The National Union of Teachers is often presented as the lonely spoilsport who wants to kill off the workforce agreement that promises a better life for teachers in England and Wales. But the thunderous rumblings of discontent within Unison (page 3) are an overdue reminder that it is not only the NUT that has reservations about this historic deal.
The Welsh teachers' union, UCAC, refused to sign the agreement, the National Association of Head Teachers is threatening to withdraw over funding and the General Teaching Council for Wales also has misgivings.
While welcoming the Welsh Assembly government's moves to reduce teacher workloads and employ more support staff, the GTCW insists there should be no erosion of the teacher's role and status. Its position is summed up in a mantra that sounds like an oath of allegiance: "One class, one lesson, one teacher."
It is an understandable stance to adopt, particularly as the GTCW is responsible for maintaining professional standards. But factions within Unison are equally loath to see classroom assistants being used as stopgap teachers. Why should assistants be expected to take on whole-class teaching when many of them earn less than cleaners? A survey that Unison conducted in 2002 with the support of The TES revealed that assistants in at least two Welsh authorities were earning as little as pound;4.95 an hour. In another Welsh authority, half the assistants had received no training in the previous year.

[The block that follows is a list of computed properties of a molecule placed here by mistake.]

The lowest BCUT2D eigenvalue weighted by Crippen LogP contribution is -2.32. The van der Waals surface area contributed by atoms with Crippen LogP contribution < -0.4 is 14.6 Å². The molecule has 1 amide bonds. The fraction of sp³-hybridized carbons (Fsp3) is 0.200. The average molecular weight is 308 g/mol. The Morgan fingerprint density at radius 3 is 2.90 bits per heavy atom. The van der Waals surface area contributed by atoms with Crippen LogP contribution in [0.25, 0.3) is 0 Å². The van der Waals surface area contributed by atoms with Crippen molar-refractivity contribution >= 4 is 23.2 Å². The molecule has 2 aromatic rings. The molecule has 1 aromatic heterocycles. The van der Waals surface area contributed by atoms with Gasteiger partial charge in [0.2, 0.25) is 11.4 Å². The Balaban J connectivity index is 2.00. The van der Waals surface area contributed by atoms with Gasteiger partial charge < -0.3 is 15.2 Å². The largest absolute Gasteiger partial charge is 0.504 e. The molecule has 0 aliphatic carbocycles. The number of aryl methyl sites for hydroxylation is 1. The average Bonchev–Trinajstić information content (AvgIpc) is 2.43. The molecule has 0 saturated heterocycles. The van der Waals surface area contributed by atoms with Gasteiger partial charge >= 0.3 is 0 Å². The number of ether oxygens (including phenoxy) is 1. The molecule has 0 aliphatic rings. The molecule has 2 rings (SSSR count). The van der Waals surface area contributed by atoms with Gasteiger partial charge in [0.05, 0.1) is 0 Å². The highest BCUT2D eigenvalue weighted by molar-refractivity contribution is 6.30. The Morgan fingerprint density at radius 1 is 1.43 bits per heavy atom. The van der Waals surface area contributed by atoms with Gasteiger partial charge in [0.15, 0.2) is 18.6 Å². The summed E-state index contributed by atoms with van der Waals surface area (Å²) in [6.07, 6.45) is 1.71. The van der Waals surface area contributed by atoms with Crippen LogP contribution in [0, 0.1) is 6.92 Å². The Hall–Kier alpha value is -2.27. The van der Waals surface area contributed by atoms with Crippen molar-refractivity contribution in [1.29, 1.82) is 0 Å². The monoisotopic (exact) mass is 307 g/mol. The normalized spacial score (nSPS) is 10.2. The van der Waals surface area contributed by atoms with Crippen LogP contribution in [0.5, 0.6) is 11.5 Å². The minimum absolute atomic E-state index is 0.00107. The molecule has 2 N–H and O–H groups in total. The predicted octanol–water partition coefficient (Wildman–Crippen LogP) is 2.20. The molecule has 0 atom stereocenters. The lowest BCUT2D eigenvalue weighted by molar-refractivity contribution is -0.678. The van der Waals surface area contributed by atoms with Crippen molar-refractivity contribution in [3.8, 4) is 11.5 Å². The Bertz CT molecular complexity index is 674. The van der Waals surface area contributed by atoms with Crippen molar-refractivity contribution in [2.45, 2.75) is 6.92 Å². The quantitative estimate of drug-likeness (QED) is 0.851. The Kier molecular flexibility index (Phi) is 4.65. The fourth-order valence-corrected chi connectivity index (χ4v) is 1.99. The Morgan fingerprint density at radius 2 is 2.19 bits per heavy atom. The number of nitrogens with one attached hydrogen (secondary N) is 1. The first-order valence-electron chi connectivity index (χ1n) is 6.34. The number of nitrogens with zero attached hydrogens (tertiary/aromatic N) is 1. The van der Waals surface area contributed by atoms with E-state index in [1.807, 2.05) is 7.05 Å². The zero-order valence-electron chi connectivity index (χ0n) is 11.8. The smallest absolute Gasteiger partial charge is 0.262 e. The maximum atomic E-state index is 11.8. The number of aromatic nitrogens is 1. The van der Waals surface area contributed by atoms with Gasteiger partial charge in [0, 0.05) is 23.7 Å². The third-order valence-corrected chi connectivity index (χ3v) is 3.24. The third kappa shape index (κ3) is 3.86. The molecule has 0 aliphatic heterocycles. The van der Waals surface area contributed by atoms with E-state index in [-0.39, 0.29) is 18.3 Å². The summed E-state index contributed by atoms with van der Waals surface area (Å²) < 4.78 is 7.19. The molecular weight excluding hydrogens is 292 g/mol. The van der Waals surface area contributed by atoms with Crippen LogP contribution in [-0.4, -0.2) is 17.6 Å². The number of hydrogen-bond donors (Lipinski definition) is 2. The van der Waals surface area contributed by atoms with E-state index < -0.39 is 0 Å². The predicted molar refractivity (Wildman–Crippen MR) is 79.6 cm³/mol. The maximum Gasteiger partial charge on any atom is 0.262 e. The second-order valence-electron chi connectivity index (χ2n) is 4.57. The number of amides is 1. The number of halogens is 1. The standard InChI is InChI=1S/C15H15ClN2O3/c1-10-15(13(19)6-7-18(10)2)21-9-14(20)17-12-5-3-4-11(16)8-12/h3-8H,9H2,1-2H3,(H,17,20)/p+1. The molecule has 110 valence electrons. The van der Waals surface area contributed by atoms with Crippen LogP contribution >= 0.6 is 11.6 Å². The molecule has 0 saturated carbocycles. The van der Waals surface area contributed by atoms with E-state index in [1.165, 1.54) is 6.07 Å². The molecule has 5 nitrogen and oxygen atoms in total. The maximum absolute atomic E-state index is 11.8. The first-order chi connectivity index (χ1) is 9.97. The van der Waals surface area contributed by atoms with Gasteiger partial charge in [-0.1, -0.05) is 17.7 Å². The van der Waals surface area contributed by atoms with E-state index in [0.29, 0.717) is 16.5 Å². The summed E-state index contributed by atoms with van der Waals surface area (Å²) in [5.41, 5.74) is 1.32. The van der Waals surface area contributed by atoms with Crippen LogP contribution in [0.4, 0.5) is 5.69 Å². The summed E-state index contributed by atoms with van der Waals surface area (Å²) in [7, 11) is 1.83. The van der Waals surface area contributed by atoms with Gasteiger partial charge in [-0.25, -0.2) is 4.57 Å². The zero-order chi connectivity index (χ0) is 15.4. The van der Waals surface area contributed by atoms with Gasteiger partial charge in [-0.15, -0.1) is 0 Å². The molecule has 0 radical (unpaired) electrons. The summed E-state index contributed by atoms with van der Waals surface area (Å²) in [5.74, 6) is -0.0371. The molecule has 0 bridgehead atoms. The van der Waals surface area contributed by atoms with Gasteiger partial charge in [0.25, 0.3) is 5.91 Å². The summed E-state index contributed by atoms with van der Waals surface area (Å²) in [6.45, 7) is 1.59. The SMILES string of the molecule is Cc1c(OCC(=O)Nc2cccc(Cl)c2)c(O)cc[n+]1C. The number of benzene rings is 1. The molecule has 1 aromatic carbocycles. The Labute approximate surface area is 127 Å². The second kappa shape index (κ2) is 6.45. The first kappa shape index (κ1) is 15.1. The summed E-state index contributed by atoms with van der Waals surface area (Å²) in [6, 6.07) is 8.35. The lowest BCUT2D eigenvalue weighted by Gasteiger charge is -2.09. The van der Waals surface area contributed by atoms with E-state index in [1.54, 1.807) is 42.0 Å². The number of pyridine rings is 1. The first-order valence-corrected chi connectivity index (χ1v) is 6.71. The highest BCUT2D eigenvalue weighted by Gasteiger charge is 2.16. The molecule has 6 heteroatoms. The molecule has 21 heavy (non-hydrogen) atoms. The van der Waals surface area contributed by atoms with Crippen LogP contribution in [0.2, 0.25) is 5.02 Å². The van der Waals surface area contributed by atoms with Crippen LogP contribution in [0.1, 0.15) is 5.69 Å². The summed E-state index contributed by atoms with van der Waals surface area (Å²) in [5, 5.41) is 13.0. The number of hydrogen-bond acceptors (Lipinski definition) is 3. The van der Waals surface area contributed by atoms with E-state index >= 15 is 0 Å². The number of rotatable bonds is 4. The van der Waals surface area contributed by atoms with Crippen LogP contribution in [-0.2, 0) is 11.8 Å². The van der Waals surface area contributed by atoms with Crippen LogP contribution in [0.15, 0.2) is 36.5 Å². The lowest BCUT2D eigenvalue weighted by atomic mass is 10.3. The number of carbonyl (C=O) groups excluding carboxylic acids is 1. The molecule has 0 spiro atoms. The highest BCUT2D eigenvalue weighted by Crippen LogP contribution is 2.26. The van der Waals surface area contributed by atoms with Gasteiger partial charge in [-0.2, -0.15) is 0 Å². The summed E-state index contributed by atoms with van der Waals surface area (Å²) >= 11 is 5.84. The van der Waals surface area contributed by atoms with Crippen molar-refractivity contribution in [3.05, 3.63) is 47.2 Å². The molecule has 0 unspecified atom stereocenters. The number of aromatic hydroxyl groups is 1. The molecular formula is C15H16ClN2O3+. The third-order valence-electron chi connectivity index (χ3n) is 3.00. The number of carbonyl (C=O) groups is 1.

Conditions have since improved in some local authorities but Unison acknowledges that too many LEAs have not even begun discussions on new terms of employment. This is perhaps unsurprising as the focus of attention has been on ways of reducing the "administrivia" that prevents teachers from concentrating on key teaching tasks. But it is high time that the often undervalued army of school support staff were given more consideration. If they are deemed capable of taking on a bigger role - which must be clearly defined - they should be treated with much more respect.